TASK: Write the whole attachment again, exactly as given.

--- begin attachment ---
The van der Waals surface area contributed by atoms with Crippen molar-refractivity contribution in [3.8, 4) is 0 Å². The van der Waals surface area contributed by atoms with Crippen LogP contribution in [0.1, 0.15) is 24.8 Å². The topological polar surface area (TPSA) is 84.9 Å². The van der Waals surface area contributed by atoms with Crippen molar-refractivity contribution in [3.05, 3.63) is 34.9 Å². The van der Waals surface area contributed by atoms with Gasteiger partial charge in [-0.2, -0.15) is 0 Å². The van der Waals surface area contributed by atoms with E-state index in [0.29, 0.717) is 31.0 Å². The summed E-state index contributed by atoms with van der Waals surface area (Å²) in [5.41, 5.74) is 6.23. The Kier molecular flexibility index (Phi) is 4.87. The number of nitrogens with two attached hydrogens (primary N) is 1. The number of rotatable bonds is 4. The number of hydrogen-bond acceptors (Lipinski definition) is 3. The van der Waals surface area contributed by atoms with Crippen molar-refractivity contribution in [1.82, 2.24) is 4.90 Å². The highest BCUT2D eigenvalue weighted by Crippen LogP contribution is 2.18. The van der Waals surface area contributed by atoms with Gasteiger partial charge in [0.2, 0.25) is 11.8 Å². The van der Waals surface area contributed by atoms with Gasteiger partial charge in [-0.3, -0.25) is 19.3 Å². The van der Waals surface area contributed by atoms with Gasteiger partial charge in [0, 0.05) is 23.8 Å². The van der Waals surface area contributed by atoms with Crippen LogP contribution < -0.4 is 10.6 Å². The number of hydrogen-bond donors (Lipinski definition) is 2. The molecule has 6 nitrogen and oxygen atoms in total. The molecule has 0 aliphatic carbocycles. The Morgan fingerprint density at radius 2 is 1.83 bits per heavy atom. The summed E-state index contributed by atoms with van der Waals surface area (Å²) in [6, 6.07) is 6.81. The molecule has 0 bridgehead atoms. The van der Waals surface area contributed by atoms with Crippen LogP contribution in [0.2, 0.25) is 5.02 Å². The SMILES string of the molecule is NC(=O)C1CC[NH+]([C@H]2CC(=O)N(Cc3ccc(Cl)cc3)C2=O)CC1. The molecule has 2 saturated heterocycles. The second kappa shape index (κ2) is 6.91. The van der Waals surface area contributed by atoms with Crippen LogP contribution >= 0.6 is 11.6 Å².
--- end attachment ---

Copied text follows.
The van der Waals surface area contributed by atoms with Crippen molar-refractivity contribution in [3.8, 4) is 0 Å². The van der Waals surface area contributed by atoms with Crippen LogP contribution in [0.1, 0.15) is 24.8 Å². The topological polar surface area (TPSA) is 84.9 Å². The van der Waals surface area contributed by atoms with Crippen molar-refractivity contribution in [3.05, 3.63) is 34.9 Å². The van der Waals surface area contributed by atoms with Gasteiger partial charge in [-0.2, -0.15) is 0 Å². The van der Waals surface area contributed by atoms with E-state index in [0.29, 0.717) is 31.0 Å². The summed E-state index contributed by atoms with van der Waals surface area (Å²) in [5.41, 5.74) is 6.23. The Kier molecular flexibility index (Phi) is 4.87. The number of nitrogens with two attached hydrogens (primary N) is 1. The number of rotatable bonds is 4. The number of hydrogen-bond acceptors (Lipinski definition) is 3. The van der Waals surface area contributed by atoms with Crippen molar-refractivity contribution in [1.82, 2.24) is 4.90 Å². The highest BCUT2D eigenvalue weighted by Crippen LogP contribution is 2.18. The van der Waals surface area contributed by atoms with Gasteiger partial charge in [0.2, 0.25) is 11.8 Å². The van der Waals surface area contributed by atoms with Gasteiger partial charge in [-0.3, -0.25) is 19.3 Å². The van der Waals surface area contributed by atoms with Gasteiger partial charge in [0, 0.05) is 23.8 Å². The van der Waals surface area contributed by atoms with Crippen LogP contribution < -0.4 is 10.6 Å². The number of hydrogen-bond donors (Lipinski definition) is 2. The molecule has 6 nitrogen and oxygen atoms in total. The molecule has 0 aliphatic carbocycles. The Morgan fingerprint density at radius 2 is 1.83 bits per heavy atom. The summed E-state index contributed by atoms with van der Waals surface area (Å²) in [6, 6.07) is 6.81. The molecule has 0 bridgehead atoms. The van der Waals surface area contributed by atoms with Crippen LogP contribution in [0.2, 0.25) is 5.02 Å². The SMILES string of the molecule is NC(=O)C1CC[NH+]([C@H]2CC(=O)N(Cc3ccc(Cl)cc3)C2=O)CC1. The molecule has 2 saturated heterocycles. The second kappa shape index (κ2) is 6.91. The van der Waals surface area contributed by atoms with Crippen LogP contribution >= 0.6 is 11.6 Å².